I learned A TON going through my first purchase of a small multi-family property (duplex). No matter how much education, reading, and learning you do, you'll never be completely prepared for the journey. Experience is the most valuable tool out there. Here are the biggest lessons I learned from My Third Property that will hopefully help you along the way!
1. There are a lot of investing strategies out there. Before purchasing My Third Property, I considered: index funds, note investing, lending on rehab projects, buying another single family home, or just keeping my cash safe in a savings account. Ultimately, I didn't go for any of those strategies! I went for a small multi-family! Which shows...investing strategies CAN change and WILL change.
2. Finding and getting a property under contract that meets your investing criteria takes hard work, determination, and the right attitude to push through challenges. I found and offered on multiple properties before finally getting an accepted offer. It's really frustrating to lose a property, but that's the game investors play. Stay firm on your numbers, don't compromise, and MOVE ON to the next one if you lose out.
3. There's immense value in partnerships. I used to think doing it alone was the best strategy. I'm now understanding that two heads are better than one :) if you can BOTH bring value to the partnership.
4. Dial in your focus and don't spread yourself thin.
5. First impressions aren't everything. My Third Property was not appealing to me initially, but after running the numbers and better understanding the neighborhood, I liked it. I liked it A LOT.
6. MASTER the art of analyzing properties on paper quickly. Running a quick analysis is key to securing a good investment.
7. Having STRONG and trusting relationships "on the ground" in your market is crucial. Take the time and effort and invest in your relationships. They'll pay off in the long-run. The fact that I could email my agent on a random weekend afternoon and submit an offer within a couple hours may have been the reason I got this property. My agent could have waited a day or two to respond...and by that time...the property may have already been under contract. Who knows?
8. Just because you have a property under contract doesn't mean your work is done. It's just begun! Due diligence is it's own animal!
9. The second you get a property under contract, get to work RIGHT AWAY on proper due diligence. In fact, if you think you're even close to getting a property under contract, I'd recommend you give your inspector a heads up immediately.
10. If there are tenants in the property, check their leases right away. Have the owner confirm their payment habits (do they pay on time or late??).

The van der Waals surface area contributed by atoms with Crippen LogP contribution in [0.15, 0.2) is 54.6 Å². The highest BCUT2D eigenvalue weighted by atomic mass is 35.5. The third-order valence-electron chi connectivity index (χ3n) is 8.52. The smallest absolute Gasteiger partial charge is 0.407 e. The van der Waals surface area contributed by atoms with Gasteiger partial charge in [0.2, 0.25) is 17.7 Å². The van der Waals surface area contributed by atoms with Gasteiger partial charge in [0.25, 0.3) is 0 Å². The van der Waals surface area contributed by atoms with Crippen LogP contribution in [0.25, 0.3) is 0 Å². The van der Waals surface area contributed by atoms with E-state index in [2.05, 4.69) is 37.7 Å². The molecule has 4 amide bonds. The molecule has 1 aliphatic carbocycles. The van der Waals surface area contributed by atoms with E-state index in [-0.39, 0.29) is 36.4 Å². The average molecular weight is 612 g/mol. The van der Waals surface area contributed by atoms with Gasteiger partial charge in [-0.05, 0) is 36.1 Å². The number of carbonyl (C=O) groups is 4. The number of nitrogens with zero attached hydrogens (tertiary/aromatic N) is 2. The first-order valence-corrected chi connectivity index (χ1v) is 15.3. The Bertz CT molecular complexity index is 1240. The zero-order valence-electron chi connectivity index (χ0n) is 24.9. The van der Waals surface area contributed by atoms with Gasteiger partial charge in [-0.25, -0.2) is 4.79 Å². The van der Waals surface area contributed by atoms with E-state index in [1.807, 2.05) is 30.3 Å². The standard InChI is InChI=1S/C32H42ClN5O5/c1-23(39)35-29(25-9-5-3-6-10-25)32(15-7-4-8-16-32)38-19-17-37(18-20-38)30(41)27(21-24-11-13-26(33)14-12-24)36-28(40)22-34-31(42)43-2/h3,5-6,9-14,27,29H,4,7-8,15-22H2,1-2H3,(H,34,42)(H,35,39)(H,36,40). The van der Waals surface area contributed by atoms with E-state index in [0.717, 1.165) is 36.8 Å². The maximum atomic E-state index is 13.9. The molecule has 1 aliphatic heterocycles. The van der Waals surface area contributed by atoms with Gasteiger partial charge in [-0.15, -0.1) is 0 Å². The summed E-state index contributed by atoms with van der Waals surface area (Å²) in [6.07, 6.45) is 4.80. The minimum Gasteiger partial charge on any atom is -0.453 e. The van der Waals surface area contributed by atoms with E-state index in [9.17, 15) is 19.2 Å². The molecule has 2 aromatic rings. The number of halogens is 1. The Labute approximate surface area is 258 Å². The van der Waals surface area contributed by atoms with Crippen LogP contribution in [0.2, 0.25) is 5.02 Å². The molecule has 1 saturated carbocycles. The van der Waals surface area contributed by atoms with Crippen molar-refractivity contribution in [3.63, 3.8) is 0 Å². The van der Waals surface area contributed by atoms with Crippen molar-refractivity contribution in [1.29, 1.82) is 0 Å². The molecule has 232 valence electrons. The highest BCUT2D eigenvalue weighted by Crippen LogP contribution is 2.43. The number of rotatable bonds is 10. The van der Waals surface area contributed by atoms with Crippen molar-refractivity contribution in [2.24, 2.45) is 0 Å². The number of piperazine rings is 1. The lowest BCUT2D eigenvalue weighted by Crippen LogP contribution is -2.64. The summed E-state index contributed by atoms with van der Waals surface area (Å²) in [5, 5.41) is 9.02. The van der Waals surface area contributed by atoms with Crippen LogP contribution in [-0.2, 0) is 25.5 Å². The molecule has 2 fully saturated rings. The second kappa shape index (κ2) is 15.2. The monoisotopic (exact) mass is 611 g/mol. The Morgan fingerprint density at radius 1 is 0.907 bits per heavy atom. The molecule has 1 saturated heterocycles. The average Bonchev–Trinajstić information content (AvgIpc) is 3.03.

11. Extend your Inspection Period if needed. Make sure that clause is built into the initial contract if you think you'll need it.
12. After assessing repairs, decide on if you want credit at closing or a reduced purchase price. But, I'll note: if you already have your financing locked up, it might cause a delay if you were to change the purchase price. Credit at closing can be an easier process, and saves you cash up front.
13. Regarding a renovation: realize that you're asking a team thousands of miles away to repair and oversee a renovation project. If you're paying an extra $3 for an item, I believe there's no need to call them out for that. Trust them, create a strong relationship, and they'll treat you right.
14. Get specific renovation timelines. Know exactly when work is to be started and when it's to be completed. Always get pictures of all work done.
15. Protect yourself and don't pay for full renovations up-front. Make an arrangement with your Property Manager and contractor that full payment won't occur until work is 100% complete and up to your standards.
16. It's generally a tough time to find tenants in the Winter. I strongly recommend trying to avoid a vacant property in the Winter at all costs! Lay out your property acquisition plan, renovation plan, and assess when you'll have to market the property. That could be a major factor in your investing plan.
17. If your unit is sitting on the market for an extended period of time, it's most likely due to demand and price. Evaluate the price and gauge if it's worth it to lower the rent.
18. An occupied unit is better than a vacant unit, even if it's demanding less rent. You want your tenant paying your mortgage, NOT YOU.
19. Make sure you understand all the fees your property manager charges. It's pretty typical that a property manager charges for any new or renewed leases. So, even when you get a new tenant in your property, you're probably not seeing any of the rental income for at least another month after they've moved in.